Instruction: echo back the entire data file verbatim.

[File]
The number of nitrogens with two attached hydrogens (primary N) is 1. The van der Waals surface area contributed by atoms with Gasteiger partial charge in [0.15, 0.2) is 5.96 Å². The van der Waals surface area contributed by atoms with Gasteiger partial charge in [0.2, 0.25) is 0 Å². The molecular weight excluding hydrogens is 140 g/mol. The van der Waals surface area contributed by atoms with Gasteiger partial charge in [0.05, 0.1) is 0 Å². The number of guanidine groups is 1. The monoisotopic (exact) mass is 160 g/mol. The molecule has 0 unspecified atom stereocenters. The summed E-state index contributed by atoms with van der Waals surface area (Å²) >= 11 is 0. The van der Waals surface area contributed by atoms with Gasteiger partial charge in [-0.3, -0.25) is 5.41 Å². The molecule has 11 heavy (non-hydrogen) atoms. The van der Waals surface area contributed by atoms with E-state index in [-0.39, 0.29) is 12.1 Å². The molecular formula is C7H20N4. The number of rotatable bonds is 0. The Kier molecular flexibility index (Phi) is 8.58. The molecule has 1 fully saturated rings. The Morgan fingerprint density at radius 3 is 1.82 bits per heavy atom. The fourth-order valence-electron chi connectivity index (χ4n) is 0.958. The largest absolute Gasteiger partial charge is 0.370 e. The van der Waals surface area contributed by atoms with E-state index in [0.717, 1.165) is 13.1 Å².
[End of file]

The number of nitrogens with two attached hydrogens (primary N) is 1. The van der Waals surface area contributed by atoms with Gasteiger partial charge in [0.15, 0.2) is 5.96 Å². The van der Waals surface area contributed by atoms with Gasteiger partial charge in [0.2, 0.25) is 0 Å². The molecular weight excluding hydrogens is 140 g/mol. The van der Waals surface area contributed by atoms with Gasteiger partial charge in [0.05, 0.1) is 0 Å². The number of guanidine groups is 1. The monoisotopic (exact) mass is 160 g/mol. The molecule has 0 unspecified atom stereocenters. The summed E-state index contributed by atoms with van der Waals surface area (Å²) >= 11 is 0. The van der Waals surface area contributed by atoms with Gasteiger partial charge in [-0.3, -0.25) is 5.41 Å². The molecule has 11 heavy (non-hydrogen) atoms. The van der Waals surface area contributed by atoms with E-state index in [-0.39, 0.29) is 12.1 Å². The molecular formula is C7H20N4. The number of rotatable bonds is 0. The Kier molecular flexibility index (Phi) is 8.58. The molecule has 1 fully saturated rings. The Morgan fingerprint density at radius 3 is 1.82 bits per heavy atom. The fourth-order valence-electron chi connectivity index (χ4n) is 0.958. The largest absolute Gasteiger partial charge is 0.370 e. The van der Waals surface area contributed by atoms with E-state index in [0.717, 1.165) is 13.1 Å².